|U.S. Air Force photo by Kemberly Groue|
In 2016, the Council for a Strong America released America Unprepared, showing data that more than 70 percent of young adults in the United States would not qualify for military service due to obesity and other health issues, poor academic performance, drug abuse, or involvement in crime. As a solution to this lack of “citizen-readiness,” the council suggested support for voluntary home-visiting programs, high quality early education, science-based nutrition standards for school foods, and the reinstitution of physical education programs.
We have one more suggestion: quality afterschool programs. Many afterschool programs are already tackling the issues of health and wellness, academic achievement, and child safety.
60 percent of young adults are overweight or obese. For the military, this translates to 31 percent of all young adults who apply to serve being disqualified from service. Furthermore, lifetime obesity is determined during school-age years. While obesity remains a large problem in the United States, the percentage of schools that require students to take physical education has declined to only 77 percent.
Programs like Girls on the Run are working to get their students up and running (literally). The Girls on the Run curriculum teaches girls important life skills through running to motivate and inspire girls to live healthier and more active lives. A 2014 evaluation indicated that 90 percent of participants from reporting programs were able to complete a 5K race at the end of the Girls on the Run season.
When looking at students that participate in afterschool programs nationwide, 76 percent of parents say that their child gets at least 30 minutes of physical activity during a typical day in their afterschool program, and 27 percent report that their child gets at least an hour of physical activity. In short, afterschool is keeping kids active.
Making the grade
Without regard to an applicants’ level of education, many military applicants fail to score high enough on the Armed Forces Qualification Test (AFQT) to enlist in the military. A report from the Education Trust (2010) showed that almost a quarter (23 percent) of test-takers failed to achieve the qualifying score.
So, why are so many young adults failing the AFQT? According the America Unprepared, the academic preparedness necessary to graduate high school and pass the Qualification Test starts even before pre-k. Nearly two-thirds of American children are not reading proficient by the 4th grade, and nearly 20 percent do not complete high school in four years. Furthermore, nearly 70 percent of the high school achievement gap between students from low and high income families is present at kindergarten entry.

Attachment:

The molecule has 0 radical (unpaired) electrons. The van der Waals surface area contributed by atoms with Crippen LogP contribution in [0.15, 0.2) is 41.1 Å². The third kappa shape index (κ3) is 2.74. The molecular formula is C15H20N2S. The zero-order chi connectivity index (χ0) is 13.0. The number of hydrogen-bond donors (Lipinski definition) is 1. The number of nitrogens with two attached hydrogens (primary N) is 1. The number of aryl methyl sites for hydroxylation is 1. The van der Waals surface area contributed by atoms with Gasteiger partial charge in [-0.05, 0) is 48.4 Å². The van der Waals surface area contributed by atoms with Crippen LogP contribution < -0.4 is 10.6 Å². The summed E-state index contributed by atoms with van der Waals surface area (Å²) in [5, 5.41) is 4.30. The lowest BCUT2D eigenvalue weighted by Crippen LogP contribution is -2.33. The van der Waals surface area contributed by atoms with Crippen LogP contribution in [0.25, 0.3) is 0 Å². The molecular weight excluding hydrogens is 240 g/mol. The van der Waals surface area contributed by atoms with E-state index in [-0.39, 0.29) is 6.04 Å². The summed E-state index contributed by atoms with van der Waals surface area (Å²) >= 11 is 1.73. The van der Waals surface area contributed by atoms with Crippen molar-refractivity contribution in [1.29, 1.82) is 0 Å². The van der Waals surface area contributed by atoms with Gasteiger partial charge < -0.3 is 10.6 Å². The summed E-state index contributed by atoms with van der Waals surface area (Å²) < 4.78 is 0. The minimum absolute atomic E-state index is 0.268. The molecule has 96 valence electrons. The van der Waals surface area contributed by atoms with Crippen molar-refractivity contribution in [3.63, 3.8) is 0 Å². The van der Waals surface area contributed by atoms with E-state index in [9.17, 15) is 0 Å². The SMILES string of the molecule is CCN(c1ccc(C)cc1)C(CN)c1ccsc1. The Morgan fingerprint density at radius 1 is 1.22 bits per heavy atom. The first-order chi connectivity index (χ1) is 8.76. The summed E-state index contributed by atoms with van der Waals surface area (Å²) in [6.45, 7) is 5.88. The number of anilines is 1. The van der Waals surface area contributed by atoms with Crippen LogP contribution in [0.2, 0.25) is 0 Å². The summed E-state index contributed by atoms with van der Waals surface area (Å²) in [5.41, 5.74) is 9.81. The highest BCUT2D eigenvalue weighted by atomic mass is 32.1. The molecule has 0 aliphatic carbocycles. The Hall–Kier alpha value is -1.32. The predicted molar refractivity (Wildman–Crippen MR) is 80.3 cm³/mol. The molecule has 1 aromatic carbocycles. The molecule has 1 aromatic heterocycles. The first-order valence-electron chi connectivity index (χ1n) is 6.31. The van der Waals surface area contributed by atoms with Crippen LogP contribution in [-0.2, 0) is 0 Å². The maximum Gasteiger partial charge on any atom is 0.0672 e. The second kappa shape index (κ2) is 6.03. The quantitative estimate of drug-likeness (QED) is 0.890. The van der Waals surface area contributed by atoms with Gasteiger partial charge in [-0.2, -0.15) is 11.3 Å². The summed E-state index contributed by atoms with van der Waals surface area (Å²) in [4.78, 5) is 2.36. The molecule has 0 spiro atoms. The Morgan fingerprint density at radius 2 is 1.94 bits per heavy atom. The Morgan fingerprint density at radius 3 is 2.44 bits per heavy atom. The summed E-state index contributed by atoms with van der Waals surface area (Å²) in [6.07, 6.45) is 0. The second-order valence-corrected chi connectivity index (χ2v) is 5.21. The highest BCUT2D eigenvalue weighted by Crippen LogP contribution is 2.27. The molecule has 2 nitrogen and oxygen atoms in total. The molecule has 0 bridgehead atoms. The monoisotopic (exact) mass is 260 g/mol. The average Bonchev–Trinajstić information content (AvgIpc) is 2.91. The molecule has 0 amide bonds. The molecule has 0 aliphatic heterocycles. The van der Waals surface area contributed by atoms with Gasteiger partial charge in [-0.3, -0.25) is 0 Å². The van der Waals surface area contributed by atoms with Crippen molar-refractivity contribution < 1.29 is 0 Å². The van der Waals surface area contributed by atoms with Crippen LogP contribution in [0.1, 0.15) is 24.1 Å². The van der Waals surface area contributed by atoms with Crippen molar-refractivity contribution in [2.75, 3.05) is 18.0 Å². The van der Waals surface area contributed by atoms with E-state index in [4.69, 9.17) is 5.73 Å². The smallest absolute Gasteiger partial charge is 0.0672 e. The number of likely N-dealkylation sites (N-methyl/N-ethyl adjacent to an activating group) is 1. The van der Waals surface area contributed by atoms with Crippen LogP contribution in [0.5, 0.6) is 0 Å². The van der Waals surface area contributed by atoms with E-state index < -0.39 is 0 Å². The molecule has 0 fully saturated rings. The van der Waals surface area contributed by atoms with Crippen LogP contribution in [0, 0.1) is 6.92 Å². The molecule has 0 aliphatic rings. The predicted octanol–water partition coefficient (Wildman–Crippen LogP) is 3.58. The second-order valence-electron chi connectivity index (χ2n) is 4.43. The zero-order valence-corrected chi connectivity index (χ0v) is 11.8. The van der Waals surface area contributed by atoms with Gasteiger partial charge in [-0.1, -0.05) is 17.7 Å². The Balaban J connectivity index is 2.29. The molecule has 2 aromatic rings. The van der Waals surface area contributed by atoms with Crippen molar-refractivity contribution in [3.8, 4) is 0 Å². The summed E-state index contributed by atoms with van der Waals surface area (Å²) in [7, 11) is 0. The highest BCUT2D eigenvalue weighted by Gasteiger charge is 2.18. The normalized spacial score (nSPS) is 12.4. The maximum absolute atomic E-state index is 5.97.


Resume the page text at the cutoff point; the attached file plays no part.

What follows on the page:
Luckily, afterschool programs have a history of supporting students academically and closing the achievement gap. Studies have shown that close to 1 in 2 students who regularly attend a 21st Century Community Learning Center program improved their math and language arts grades, nearly 2 in 3 students improved their homework completion and class participation, and close to 3 in 5 students improved their behavior in class.
In addition to Community Learning Centers, programs like the YMCA High School Youth Institute serve low-income and urban communities to help their students improve their academic performance. An evaluation of the YMCA High School Youth Institute showed that participating students made greater gains in their GPAs and their English language arts and math standardized test scores than their non-participating peers.
Safe and supervised
More than 15 million students are alone and unsupervised between the hours of 3 and 6 p.m. This block of time is when students experiment with drugs, alcohol, cigarettes, and when juvenile crime peaks. With the military’s stringent requirements for enlistment, a criminal record can be an immediate disqualifier from service.
Afterschool programs keep kids safe and busy in those crucial afternoon hours. According to our national parent survey, 73 percent of parents agree that afterschool programs reduce the likelihood that youth will engage in risky behaviors.
A prime example is Chicago’s Afterschool Matters program, which uses a nationally recognized apprenticeship model to keep their students engaged, employed, and excited for their futures. In 2011, Afterschool Matters reported that participants engaged in risky behaviors, such as using or selling drugs and taking part in gang activity, at a much lower rate than their non-participating peers.
Afterschool has the proven power to help students stay healthy, academically engaged, and out of trouble. Ensuring that kids are equipped to meet the high standards for military service creates generation that’s ready for any path in life, whether as a civilian or a soldier.
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